Yes, Chautauqua was terrific. The audience was lovely, and “lovely” isn’t a word I use about every audience: They were responsive, cheerful, eager, and engaged.
You could tell they were engaged by the fact that they showed up on a gorgeous summer afternoon to hear a lecture at the Hall of Philosophy. Mind you, The Hall of Philosophy is this extravagant outdoor structure, cool and breezy–and besides, many of the audience members brought their own reclining chairs and sat in the sun while they listened.
Nevertheless, the 600 or so souls who showed up are evidence of just how keen many of us are to be part of a conversation about civility and changes in American culture.
The fact that they invited a speaker whose most recent book has the words “panty lines” in the title and whose next book is called Make Mine a Double: Why Women Like Us Like to Drink showed real courage.
I’ll be honest: It took some tap dancing on my part to figure out how to address the issues of humor and civility in the same breath. But I decided that both are, finally, about telling the truth–even if it means telling it at a slant–and that both are about the importance of authentic interaction between those who are willing to consider their opponent equal, respectable, and sharp enough to get the point.
Recognizing that someone who holds ideas different from your own is not necessarily an opponent is essential to both civil discourse and humor.
Our new method of intellectual debate–a.k.a.: “Immediate Polarization”–isn’t conducive to such recognitions of shared humanity, however.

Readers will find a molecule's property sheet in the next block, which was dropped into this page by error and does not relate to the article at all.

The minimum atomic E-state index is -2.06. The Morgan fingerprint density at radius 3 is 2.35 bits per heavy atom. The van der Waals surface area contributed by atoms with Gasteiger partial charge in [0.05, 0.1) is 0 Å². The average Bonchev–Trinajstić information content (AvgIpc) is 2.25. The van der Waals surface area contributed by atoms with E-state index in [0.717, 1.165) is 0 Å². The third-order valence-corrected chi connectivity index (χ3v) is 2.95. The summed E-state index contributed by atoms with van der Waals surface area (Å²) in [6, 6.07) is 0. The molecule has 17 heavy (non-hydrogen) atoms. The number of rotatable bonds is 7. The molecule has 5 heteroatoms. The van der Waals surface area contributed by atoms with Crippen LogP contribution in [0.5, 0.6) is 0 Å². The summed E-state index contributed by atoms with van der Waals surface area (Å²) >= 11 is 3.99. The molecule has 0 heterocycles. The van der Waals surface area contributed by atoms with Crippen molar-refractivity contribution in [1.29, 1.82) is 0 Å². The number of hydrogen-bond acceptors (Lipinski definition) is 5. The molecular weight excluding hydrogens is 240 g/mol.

It’s more like an old cowboy movie where somebody says, “There ain’t room enough in this town for both of our principles, pardner, so I’m gonna have to prove you just don’t have any.”
Part of the reason we need a new discussion about civility is that the very term has become misappropriated by those who would reduce civility merely to manners. It’s scary to think the lords and ladies of civility are the folks Jo from Little Women would have called “ninny-piminy chits”: people who measure goodness in oyster forks just as they measure their lives in coffee spoons.
I’m all for the broader (big surprise) way of looking at civility: as a part of citizenship. Let the “civil” come and the “ization” will follow; let humor lead to a greater sense of humanity. It’s not about fanaticism or self-righteousness; it’s not about treating everybody as either your enemy or you ally.
You shouldn’t play to an audience constructed only of your family members or people who owe you money. And you can’t play to an audience who hates you because they’ll, umm, leave or destroy you.
If we lose the ability to deal with a mixed crowd, we’ll lose the best conversations in the world. And we’ll end up losing the best parts of ourselves, too. We’ll end up throwing rotten tomatoes from a darkened auditorium, making nasty comments on various blogs under clever aliases, or shouting out “You LIE!” at the President while he’s making a speech.
None of these are civil responses.
But civility is not about sitting down and shutting up, either. Nor is it about repression. It’s about community and strengthening that community through the exchange of ideas, responses, and perspectives.
And, like civility, humor depends on a certain amount of shared territory–otherwise it wouldn’t work at all. Both need a certain amount of willingness to immerse oneself, a certain level of risk-taking (since you risk being rebuffed and rejected when employing either), and a belief that the greatest pleasure and the greatest good can come from playing well with others.
Others have given it grander names, but the idea is the same.
What do you think, dear readers? What’s your definition of civility and how and where does it overlap with humor?